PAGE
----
An accessible roll-in shower for two.

March 19, 2009

A major complaint of building owners is the requirement for accessible showers.   Anytime showers are provided for public or employee use (regardless of job description), an accessible shower is required.   If showers are provided at a refinery locker room, accessible showers are required; a small shower room adjacent to an employee only fitness center…accessible;  a high-end Spa….accessible; even if it’s only provided to gain a LEED* point, an accessible shower is required.

The complaint is that there are only two options for an accessible shower: a 36″x36″ Shower with a folding seat or a Roll-In Shower that is 30″ x 60″ minimum.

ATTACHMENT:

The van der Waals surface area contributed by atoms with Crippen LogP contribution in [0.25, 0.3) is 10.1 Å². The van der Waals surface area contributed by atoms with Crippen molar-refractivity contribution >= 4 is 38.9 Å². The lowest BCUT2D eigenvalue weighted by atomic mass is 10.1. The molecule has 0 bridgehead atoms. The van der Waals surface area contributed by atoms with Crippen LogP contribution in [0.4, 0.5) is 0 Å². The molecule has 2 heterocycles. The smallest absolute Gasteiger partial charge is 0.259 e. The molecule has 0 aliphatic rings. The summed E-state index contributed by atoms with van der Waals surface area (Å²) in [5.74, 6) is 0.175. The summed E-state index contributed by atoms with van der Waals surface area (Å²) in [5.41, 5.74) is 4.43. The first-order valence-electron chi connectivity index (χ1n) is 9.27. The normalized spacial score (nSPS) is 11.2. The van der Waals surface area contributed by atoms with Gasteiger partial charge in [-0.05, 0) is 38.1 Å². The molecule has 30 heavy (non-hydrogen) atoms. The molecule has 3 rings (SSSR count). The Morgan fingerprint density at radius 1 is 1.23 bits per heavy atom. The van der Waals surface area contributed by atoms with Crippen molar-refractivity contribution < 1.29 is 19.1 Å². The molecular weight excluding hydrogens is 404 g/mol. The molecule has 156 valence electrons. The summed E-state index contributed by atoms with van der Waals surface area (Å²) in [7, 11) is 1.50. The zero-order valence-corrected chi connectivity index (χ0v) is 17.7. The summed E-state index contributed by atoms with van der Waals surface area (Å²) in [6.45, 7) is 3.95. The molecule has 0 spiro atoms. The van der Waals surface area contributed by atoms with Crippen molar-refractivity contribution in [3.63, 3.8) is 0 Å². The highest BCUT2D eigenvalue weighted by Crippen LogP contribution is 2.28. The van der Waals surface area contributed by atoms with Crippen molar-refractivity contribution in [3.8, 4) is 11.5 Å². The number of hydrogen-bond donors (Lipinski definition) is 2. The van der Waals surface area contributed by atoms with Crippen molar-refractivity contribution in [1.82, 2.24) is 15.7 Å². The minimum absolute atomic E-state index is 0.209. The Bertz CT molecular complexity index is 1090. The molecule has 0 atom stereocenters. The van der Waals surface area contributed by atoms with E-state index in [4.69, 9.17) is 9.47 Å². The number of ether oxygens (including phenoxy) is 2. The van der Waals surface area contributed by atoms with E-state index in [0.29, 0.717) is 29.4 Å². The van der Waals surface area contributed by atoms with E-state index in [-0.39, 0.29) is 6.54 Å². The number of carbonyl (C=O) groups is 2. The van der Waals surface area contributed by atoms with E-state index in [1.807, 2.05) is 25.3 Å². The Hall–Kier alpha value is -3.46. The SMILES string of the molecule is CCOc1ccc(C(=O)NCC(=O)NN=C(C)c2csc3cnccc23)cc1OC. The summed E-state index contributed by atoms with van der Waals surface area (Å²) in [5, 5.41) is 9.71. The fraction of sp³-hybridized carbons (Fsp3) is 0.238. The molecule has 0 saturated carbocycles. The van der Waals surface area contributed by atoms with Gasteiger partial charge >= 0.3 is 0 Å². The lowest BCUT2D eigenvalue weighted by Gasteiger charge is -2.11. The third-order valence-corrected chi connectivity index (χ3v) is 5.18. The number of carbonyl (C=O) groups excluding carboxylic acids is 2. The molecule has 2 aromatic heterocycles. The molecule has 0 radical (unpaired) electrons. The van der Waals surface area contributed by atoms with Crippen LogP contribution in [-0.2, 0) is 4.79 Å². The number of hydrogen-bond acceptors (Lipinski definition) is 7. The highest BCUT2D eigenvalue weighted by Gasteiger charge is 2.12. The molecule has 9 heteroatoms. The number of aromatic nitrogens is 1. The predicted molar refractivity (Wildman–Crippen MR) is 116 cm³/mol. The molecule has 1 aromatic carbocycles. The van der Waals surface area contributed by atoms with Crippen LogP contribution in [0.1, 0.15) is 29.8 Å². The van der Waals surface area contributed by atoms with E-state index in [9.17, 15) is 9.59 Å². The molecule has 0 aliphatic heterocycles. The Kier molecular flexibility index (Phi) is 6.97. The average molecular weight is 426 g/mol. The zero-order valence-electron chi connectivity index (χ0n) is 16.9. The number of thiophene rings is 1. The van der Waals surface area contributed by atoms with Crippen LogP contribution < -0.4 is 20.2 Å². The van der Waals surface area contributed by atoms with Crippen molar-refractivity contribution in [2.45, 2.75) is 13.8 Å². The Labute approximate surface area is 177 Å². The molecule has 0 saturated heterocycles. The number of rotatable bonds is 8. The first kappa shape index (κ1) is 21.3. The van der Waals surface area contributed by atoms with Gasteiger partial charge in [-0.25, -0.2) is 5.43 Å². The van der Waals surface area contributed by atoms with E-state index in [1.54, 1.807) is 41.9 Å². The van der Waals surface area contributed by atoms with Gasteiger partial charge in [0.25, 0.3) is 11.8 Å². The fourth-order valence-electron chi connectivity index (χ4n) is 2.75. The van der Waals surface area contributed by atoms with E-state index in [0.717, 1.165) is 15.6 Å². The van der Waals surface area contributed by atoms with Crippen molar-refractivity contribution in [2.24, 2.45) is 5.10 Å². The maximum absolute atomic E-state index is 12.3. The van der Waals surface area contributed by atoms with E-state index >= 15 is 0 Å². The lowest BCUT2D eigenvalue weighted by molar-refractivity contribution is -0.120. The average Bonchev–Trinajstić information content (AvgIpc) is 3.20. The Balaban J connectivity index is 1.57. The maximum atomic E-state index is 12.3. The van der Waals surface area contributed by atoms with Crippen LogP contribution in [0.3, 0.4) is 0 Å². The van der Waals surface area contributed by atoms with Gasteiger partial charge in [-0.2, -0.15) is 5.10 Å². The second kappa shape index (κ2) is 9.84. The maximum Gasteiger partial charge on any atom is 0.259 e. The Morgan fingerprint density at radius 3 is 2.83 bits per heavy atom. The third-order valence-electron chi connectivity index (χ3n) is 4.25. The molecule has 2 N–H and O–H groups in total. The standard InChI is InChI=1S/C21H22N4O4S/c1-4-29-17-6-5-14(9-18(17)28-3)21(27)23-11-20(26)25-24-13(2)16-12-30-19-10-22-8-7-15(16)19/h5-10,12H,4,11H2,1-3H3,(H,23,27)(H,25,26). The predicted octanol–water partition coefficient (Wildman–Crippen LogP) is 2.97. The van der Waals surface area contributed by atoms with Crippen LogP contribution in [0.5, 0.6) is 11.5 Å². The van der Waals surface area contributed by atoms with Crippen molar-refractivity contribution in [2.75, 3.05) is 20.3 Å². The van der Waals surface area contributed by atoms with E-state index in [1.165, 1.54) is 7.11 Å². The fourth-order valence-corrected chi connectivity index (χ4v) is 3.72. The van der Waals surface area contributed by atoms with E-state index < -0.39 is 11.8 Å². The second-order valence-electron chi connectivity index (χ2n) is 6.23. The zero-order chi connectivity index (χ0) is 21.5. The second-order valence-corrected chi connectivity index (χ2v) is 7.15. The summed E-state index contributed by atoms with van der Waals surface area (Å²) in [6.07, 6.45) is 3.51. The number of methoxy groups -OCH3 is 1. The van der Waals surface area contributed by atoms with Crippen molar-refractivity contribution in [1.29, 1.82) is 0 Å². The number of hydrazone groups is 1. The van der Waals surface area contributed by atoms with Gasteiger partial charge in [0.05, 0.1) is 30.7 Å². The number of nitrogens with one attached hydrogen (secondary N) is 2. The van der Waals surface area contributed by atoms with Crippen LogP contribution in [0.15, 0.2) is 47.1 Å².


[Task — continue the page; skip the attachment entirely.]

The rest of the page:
Transfer type accessible shower. 36" by 36" fixed dimensions with a seat.

Transfer type accessible shower. 36" by 36" fixed dimensions with a seat.

Roll-in shower. 30" by 60" minimum, no seat required.

Roll-in shower. 30" by 60" minimum, no seat required.

No one likes to use the smaller shower with the seat because the seat takes up too much space.  The roll-in shower works well for larger gang showers, but it does take up a lot of real estate.

So I came up with this concept: Take a standard roll-in shower, make it a bit bigger than the minimum, add an additional shower head and provide a shower curtain that can divide the shower into two individual showers.  I can’t find anything in the rules that would prevent this design.

A compliant roll-in shower with two curtains and two shower heads.

A compliant roll-in shower with two curtains and two shower heads.

* Leadership in Energy and Environmental Design.  Showers are sometimes provided to gain a LEED point so that people can presumably ride a bike to work and get cleaned up.


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